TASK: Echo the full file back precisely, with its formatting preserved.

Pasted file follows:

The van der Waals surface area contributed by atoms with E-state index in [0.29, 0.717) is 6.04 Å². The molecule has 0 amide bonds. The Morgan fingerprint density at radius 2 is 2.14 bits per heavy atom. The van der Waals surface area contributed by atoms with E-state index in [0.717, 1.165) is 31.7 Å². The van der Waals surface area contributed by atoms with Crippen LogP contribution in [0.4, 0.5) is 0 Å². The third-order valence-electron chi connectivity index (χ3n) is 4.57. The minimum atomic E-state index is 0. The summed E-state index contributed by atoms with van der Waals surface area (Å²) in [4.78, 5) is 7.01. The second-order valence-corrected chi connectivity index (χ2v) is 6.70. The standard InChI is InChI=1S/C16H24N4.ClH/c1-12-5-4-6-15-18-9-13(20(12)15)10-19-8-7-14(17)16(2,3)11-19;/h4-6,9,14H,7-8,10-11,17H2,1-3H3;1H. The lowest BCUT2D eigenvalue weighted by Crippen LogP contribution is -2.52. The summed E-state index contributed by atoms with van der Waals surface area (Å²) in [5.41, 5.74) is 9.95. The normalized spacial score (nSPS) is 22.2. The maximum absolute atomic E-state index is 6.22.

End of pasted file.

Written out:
The van der Waals surface area contributed by atoms with E-state index in [0.29, 0.717) is 6.04 Å². The molecule has 0 amide bonds. The Morgan fingerprint density at radius 2 is 2.14 bits per heavy atom. The van der Waals surface area contributed by atoms with E-state index in [0.717, 1.165) is 31.7 Å². The van der Waals surface area contributed by atoms with Crippen LogP contribution in [0.4, 0.5) is 0 Å². The third-order valence-electron chi connectivity index (χ3n) is 4.57. The minimum atomic E-state index is 0. The summed E-state index contributed by atoms with van der Waals surface area (Å²) in [4.78, 5) is 7.01. The second-order valence-corrected chi connectivity index (χ2v) is 6.70. The standard InChI is InChI=1S/C16H24N4.ClH/c1-12-5-4-6-15-18-9-13(20(12)15)10-19-8-7-14(17)16(2,3)11-19;/h4-6,9,14H,7-8,10-11,17H2,1-3H3;1H. The lowest BCUT2D eigenvalue weighted by Crippen LogP contribution is -2.52. The summed E-state index contributed by atoms with van der Waals surface area (Å²) in [5.41, 5.74) is 9.95. The normalized spacial score (nSPS) is 22.2. The maximum absolute atomic E-state index is 6.22.